CWU Dance Marathon to benefit local Children’s Miracle Network hospital

Contact: Rebecca Teagarden, Memorial Communications: (509) 577-5051

WHAT: Central Washington University is hosting a dance marathon to benefit Children’s Miracle Network. Students will dance for 5 hours straight for kids who can’t. All money raised locally stays local; going to Central Washington’s only CMN hospital, Yakima Valley Memorial Hospital.
Donations can be made here: http://events.dancemarathon.com/index.cfm?fuseaction=donorDrive.event&eventID=1085.

WHO: Students at CWU dancing to help area kids.

WHEN: 5 to 10 p.m., Friday, Oct. 7.

WHERE: Central’s Student Union and Recreation Center Ballroom, 400 E. University Way, Ellensburg.

VISUALS: Very tired but determined dancers!

INTERVIEWS: Josh Munson, Development and Communications Director, The Memorial Foundation: 509-576-5794. Dallas Murrey, CWU student and event organizer: 253-678-9854.

BACKGROUND: Proceeds from this event benefit the Neo-Natal Intensive Care Unit and Pediatric Department at Yakima Valley Memorial Hospital, as well as programs and services at Children’s Village, which serves Central Washington children with special health care needs and their families.

Memorial is one of 170 nonprofit Children’s Miracle Network Hospitals that treat severely injured and ill children in the U.S. and Canada.

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Five Tips for breast health

There is no guaranteed way to prevent breast cancer.   There are some risk factors such as family history and aging that are unavoidable.  But!  Good news!  There are some risk factors that you can control and they will improve your overall health in the process.   Ask yourself these questions:

  1. Am I at a healthy weight? Obesity or being overweight can increase your breast cancer risk and losing just 7 % of your body weight can dramatically change your health for the better. If your weight is healthy, keep up the good work!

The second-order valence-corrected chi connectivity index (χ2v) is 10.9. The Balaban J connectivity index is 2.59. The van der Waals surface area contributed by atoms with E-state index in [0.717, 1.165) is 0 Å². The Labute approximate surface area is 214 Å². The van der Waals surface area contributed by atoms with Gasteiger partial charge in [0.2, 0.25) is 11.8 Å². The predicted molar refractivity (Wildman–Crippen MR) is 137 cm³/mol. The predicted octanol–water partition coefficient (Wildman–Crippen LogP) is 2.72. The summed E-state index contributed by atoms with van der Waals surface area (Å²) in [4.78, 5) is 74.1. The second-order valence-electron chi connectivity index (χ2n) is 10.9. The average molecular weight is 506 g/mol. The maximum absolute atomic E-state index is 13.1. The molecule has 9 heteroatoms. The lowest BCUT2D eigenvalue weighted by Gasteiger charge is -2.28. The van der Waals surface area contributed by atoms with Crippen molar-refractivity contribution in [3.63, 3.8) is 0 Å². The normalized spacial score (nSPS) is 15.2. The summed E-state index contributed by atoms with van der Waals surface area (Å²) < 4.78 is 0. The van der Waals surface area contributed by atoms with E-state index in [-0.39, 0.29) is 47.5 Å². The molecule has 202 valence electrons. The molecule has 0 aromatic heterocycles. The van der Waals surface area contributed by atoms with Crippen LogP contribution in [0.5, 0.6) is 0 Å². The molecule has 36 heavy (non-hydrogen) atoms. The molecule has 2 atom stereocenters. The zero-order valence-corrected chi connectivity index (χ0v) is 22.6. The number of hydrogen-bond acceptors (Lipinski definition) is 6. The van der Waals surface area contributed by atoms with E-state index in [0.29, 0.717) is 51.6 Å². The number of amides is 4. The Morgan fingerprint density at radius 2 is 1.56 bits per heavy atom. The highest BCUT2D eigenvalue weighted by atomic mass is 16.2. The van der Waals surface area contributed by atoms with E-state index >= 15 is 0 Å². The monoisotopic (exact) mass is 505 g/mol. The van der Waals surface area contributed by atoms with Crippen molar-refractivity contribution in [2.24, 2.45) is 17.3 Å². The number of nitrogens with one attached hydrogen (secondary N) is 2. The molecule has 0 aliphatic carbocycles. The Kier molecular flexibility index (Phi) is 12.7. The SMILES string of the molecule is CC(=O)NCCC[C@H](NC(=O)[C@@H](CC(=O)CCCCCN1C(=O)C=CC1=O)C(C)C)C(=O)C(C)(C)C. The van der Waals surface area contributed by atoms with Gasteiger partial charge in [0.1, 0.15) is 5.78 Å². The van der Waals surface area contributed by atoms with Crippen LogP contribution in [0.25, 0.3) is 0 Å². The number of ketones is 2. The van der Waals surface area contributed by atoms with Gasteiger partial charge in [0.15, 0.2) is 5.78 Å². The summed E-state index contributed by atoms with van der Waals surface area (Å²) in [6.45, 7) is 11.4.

2. Do I exercise regularly? Studies show that brisk walking just 2 hours per week can reduce a woman’s risk of breast cancer up to 18%. Start a new habit, step out with your friends to explore your neighborhood parks and walking paths.
  3. Can I minimize or avoid my alcohol consumption? Women who have 2 to 5 alcoholic drinks daily have a higher risk of breast cancer.  This is especially important for women who have breast cancer in their families.
  4. Do I smoke? -even on occasion?  The risk of many cancers and other health problems increases if you smoke. Research shows that long-term smoking is specifically associated with increased risk of breast cancer.
  5. Do I eat enough veggies? Eating a diet rich in cruciferous vegetables is your best defense for fighting and preventing cancer.  Examples are cauliflower, bok choy, garden cress, brussel sprouts cabbage, broccoli, and other green leafy vegetables.

There are resources in your community to help with lifestyle changes and learning healthy habits.  Learn more here

https://www.yakimamemorial.org/medical-services-community-education.asp